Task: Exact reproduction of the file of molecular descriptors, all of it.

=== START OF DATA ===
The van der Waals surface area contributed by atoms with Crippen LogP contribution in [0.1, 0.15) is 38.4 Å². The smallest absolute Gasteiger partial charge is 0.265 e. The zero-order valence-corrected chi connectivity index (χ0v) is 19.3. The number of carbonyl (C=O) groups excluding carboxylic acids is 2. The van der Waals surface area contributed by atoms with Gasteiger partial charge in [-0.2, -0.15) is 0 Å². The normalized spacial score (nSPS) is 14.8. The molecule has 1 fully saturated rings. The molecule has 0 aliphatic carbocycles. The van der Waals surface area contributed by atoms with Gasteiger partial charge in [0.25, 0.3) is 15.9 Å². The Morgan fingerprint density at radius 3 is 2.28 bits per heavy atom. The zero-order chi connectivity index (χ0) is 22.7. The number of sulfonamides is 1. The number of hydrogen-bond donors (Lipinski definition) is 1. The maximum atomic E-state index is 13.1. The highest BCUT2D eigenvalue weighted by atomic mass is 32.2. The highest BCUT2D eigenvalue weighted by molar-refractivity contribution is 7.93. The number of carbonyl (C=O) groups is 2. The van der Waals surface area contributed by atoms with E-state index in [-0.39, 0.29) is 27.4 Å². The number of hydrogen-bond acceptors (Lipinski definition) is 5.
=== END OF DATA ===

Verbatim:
The van der Waals surface area contributed by atoms with Crippen LogP contribution in [0.1, 0.15) is 38.4 Å². The smallest absolute Gasteiger partial charge is 0.265 e. The zero-order valence-corrected chi connectivity index (χ0v) is 19.3. The number of carbonyl (C=O) groups excluding carboxylic acids is 2. The van der Waals surface area contributed by atoms with Gasteiger partial charge in [-0.2, -0.15) is 0 Å². The normalized spacial score (nSPS) is 14.8. The molecule has 1 fully saturated rings. The molecule has 0 aliphatic carbocycles. The van der Waals surface area contributed by atoms with Gasteiger partial charge in [0.25, 0.3) is 15.9 Å². The Morgan fingerprint density at radius 3 is 2.28 bits per heavy atom. The zero-order chi connectivity index (χ0) is 22.7. The number of sulfonamides is 1. The number of hydrogen-bond donors (Lipinski definition) is 1. The maximum atomic E-state index is 13.1. The highest BCUT2D eigenvalue weighted by atomic mass is 32.2. The highest BCUT2D eigenvalue weighted by molar-refractivity contribution is 7.93. The number of carbonyl (C=O) groups is 2. The van der Waals surface area contributed by atoms with E-state index in [-0.39, 0.29) is 27.4 Å². The number of hydrogen-bond acceptors (Lipinski definition) is 5.